Although every employee gains from the guidance of a mentor, rising stars with the potential for leadership roles deserve a higher focus. These individuals may not have realized their potential yet or may lack a certain ability that hinders them from reaching their full capacity. When such employees are given the right mentorship, support, and training, they are exposed to new and different perspectives that allow them to self-reflect and outline realistic goals for themselves. They hold themselves accountable for remaining focused and on track. Rising stars gain knowledge, encouragement, constructive feedback, and connections, crucial for professional development. They perform significantly better than other employees. This becomes evident when they face challenges independently or when others in the team start looking to them for direction.

Mentorship and DEI

Mentorship programs can also help bring DEI (diversity, equity, and inclusion) to the workplace — three factors essential for a company to function efficiently and profitably.

While diversity programs for the disabled, ethnic minorities, and women started around 1970, these programs are still far and few between in 2022. A 2019 survey showed that of those employed in Silicon Valley tech firms, only 5% were people of color. This lack of DEI is evident across all other employment sectors as well and even applies to mentorships – only 5% of black employees have sponsors or mentors, while 20% of white employees do, according to another survey.

Why is DEI important and how can mentorships help organizations improve their DEI efforts?

Diversity

Diversity is the presence of diverse individuals at various levels of leadership in an organization, who have been selected based on merit, regardless of race, ethnicity, gender, sexual orientation, age, socioeconomic class, and other identity factors. To promote diversity in the workplace, companies should ensure that they employ people of any race, ethnicity, gender, age, etc. Companies must focus more on the qualifications and potentials of individuals rather than their backgrounds. A diverse workplace creates a more accepting work environment while enhancing the company’s image.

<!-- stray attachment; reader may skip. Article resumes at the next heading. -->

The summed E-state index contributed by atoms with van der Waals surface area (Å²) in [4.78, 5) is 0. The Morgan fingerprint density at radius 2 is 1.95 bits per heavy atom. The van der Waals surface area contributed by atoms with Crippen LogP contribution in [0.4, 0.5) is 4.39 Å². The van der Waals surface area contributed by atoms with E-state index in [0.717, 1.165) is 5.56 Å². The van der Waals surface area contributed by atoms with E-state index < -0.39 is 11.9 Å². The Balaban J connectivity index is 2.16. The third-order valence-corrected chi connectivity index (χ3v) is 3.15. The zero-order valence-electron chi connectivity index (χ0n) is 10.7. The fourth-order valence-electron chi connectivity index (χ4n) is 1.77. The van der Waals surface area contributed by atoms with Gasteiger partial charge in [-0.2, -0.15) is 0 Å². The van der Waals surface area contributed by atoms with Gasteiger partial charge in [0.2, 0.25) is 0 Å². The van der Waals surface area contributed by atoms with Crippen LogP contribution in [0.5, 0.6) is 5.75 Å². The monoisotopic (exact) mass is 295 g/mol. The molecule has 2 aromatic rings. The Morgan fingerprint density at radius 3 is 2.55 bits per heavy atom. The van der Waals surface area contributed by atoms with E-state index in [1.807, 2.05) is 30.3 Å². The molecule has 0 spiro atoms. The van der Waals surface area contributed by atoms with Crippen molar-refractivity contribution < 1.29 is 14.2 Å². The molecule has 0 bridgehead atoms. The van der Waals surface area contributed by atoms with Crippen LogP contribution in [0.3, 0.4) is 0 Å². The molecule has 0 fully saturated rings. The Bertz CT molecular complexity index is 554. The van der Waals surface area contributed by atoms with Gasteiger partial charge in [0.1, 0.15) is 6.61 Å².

Equity

Equity is the impartiality and fairness in providing equal opportunities for all employees, with consideration for marginalized and disabled employees. Equity refers to unbiased programs and fair access to resources for all employees. This helps boost individual productivity since employees tend to work harder in a workplace with equal opportunities. Equity formulates healthy relationships among colleagues—another factor that boosts efficiency.

Inclusion

Inclusion ensures that all employees feel a sense of comfort, safety, belongingness, and support from their superiors and within the organization, especially the freedom to be their authentic selves. This is integral to the dynamics of a company. Employees should feel valued within the workplace and included in the day-to-day activities besides their professional contributions.

DEI programs are especially beneficial to women, people of color, and the LGBTQ community. They help eliminate discrimination by promoting awareness, paving the way for minorities to achieve better representation in the corporate world. These programs create a balanced and healthy workplace that both the employees and the organization can benefit from.

Conclusion

Large corporations thrive because of the efforts of their employees. Therefore, it’s imperative to ensure that employees are offered assistance in dealing with issues and tackling problems they encounter within the workplace.

Mentorship programs provide guidance to the employees, improve communication between colleagues, and promote professional development by helping individuals recognize their potential. These programs act as a map to guide potential employees through their professional growth and career development, thus contributing vastly to a company’s success, both within the workplace and in the public eye.

Looking for L&D programs for your company? Check out GrowthSpace for your mentoring needs.